If film noir’s context was the post-war period, Gone Girl‘s is another one: the end of the economic (and evidently moral) crisis. No Job, No Money and Now, No Wife, that’s how Manohla Dargis entitled her review of Gone Girl for The New York Times. Bou referred to noir’s femme fatale this way: “These liberated women, these essential goddesses of luxurious sanctuaries devoted to leisure and corruption, prefer to be with men whom, far from the battlefield, become rich thanks to war’s losses. Linked in this way to depraved masters, they are used to attract affable victims. But the femme fatale soon learns the language of seduction and, as perverse as men or even more so, starts using it for her own purposes and dreams about getting rid of her exploiting husband: this is the case of Rita Hayworth in The Lady of Shanghai and of Lizabeth Scott in Cul-se-sac.In the case of Amy, seduction hasn’t got to do only with the physical side, with beauty, but also with the intellectual side, due to Amy’s need to make Nick continually feel that they are made for each other, that they are equal. Her evilness is revealed both in relation to marriage as to her surroundings (in the film, the main character’s plan is befriending ‘the local idiot’). If the destiny of film noir heroes is eminently tragic, there’s nothing more frightening than what awaits Nick at the end of Gone Girl, trapped in the nest of his marriage, condemned to living with a wife that almost has him seated on the electric chair.

Flynn usually spices her stories up with banal but repulsive details, like the woman in Sharp Objects who gets out of the shower and uses a blanket to dry her body instead of a towel. Her characters are essentially unpleasant. The trick is similar to the one used in The Girl on the Train, Paula Hawkins’ best seller, in which one of the voices corresponds to an alcoholic and resentful woman. How to empathise or sympathise with these women? In Dark Places, probably her most limited novel, Flynn takes this idea to the extreme. The protagonist survived a massacre that put an end to the life of her eldest sisters and her mother, leaving her, the youngest one, the role of the victim, and her brother, the killer’s one. However, after the massacre, the girl grows up expecting to earn a living through the returns that the tragedy will bring. At a point in the novel, she remembers her aunt, who took care of her after her family died: “the following years, I bumped her car twice, broke her nose twice, stole and sold her credit cards and killed her dog.” That’s what Flynn’s characters are like, and that’s what the forerunners of perversely brilliant Amy Dunne are like.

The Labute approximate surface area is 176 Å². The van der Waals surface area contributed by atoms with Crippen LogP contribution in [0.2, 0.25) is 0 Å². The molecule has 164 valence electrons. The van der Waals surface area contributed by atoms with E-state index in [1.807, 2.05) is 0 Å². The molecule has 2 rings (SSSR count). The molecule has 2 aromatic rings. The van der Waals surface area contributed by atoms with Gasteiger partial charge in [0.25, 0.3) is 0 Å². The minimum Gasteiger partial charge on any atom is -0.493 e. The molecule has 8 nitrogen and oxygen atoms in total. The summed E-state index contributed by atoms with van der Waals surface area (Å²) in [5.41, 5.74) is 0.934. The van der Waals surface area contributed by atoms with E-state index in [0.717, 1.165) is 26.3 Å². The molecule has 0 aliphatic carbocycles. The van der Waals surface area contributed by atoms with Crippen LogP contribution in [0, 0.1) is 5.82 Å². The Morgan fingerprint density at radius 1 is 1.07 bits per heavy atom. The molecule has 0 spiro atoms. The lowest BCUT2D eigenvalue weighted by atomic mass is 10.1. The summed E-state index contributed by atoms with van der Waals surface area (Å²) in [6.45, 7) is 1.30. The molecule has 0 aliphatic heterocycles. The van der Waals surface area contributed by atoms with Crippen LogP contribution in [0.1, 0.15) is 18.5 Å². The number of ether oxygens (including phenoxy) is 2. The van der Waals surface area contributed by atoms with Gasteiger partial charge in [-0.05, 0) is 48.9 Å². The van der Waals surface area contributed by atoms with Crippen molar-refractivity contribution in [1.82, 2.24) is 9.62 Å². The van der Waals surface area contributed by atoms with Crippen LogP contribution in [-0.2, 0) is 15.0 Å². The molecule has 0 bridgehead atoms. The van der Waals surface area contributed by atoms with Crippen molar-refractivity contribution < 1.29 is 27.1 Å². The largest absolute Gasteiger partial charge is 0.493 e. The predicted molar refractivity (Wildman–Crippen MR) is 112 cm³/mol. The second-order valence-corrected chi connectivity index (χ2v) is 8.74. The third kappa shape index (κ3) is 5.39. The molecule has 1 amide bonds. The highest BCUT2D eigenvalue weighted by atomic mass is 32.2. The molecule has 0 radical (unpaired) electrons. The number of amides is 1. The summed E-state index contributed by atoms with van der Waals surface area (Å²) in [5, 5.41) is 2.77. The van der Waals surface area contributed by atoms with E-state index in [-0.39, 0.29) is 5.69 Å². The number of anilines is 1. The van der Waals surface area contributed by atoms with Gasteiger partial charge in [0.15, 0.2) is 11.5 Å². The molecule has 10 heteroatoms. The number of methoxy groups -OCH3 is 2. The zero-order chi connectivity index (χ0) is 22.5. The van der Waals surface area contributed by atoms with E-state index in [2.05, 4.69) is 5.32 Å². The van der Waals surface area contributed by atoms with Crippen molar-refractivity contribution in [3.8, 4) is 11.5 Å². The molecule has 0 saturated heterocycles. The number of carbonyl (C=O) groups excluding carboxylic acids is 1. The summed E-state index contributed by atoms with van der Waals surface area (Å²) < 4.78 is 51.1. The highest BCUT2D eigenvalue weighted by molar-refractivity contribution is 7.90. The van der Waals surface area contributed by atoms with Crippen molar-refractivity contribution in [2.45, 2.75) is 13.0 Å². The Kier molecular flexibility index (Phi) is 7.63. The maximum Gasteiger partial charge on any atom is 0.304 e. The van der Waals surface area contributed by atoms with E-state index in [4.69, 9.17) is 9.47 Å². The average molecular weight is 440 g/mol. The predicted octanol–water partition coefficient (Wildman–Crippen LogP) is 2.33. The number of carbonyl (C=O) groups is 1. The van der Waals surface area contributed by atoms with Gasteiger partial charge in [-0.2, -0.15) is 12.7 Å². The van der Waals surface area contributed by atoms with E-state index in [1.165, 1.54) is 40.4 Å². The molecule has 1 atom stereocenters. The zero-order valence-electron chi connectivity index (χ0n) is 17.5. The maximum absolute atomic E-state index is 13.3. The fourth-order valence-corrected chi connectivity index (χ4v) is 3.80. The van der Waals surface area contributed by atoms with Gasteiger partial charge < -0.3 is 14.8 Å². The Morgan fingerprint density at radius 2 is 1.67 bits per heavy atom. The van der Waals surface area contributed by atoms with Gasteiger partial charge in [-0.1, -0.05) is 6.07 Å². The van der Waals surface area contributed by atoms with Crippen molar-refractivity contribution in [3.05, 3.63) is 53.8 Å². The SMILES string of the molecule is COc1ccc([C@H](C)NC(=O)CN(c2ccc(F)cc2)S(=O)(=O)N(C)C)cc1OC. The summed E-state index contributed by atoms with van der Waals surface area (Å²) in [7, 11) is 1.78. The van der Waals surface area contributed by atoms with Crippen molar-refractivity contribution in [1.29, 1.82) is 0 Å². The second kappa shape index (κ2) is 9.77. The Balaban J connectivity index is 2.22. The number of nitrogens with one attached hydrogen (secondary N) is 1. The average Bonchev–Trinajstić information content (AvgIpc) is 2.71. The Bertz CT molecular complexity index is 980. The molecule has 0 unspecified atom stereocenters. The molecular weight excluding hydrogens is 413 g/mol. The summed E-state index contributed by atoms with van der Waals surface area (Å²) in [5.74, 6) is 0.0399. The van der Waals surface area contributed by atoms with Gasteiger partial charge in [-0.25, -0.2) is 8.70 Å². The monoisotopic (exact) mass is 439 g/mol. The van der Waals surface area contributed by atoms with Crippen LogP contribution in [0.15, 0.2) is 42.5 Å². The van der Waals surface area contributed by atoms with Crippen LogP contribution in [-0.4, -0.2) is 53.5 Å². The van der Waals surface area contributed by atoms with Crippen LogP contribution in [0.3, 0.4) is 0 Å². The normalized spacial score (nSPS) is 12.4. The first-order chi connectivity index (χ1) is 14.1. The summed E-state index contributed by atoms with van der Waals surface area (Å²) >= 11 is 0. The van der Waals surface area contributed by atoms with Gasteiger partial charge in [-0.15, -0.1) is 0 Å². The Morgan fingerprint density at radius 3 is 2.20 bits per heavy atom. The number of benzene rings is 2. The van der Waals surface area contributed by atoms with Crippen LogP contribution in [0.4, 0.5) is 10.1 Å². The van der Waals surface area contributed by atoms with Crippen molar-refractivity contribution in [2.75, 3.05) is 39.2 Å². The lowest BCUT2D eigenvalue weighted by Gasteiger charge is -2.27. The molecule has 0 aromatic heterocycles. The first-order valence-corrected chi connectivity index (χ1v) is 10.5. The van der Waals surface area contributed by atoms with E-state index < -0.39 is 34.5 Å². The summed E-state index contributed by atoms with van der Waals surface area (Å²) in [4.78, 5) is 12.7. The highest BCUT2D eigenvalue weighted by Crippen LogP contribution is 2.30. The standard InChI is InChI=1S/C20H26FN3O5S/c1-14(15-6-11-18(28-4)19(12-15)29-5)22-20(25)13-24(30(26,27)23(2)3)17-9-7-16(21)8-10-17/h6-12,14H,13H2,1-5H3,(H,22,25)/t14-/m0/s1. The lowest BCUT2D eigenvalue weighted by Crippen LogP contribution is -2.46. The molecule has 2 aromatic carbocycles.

The validity of certain female archetypes. – O Productora Audiovisual

Lizabeth Scott: a view to a kill.

The validity of certain female archetypes. – O Productora Audiovisual

Theda Bara: the origin of vamps.

If, in Sharp Objects, Flynn attacks the idea of the family in the most provincial US, in Dark Places she talks again about the family, but this time it is nothing more but a pretext, an excuse to talk about money, greed and meanness, in a plot that little by little unfolds to reveal the yearning of the characters to get hold of a few dollars. In Gone Girl, the focus is on marriage. The perversity we find on the pages written by Flynn is such that we don’t even need a corpse. In Sharp Objects, the disappearance of a girl is but a mere starting point; the most terrible thing is located somewhere else, in the female portraits the author composes, the self-destructive protagonist, her cold mother and her perverse half-sister. And what to say about Gone Girl? A novel in which the body takes a while to appear, and it’s not the main character’s. The crime is also somewhere else; it’s a perverse toy, a psychological damage, a sibylline plan.

The validity of certain female archetypes. – O Productora Audiovisual

Jessica Rabbit: the femme fatal as a caricature inherited from classicism.

The validity of certain female archetypes. – O Productora Audiovisual

Rebecca Romijn-Stamos: the femme fatale in Brian de Palma’s Femme Fatale.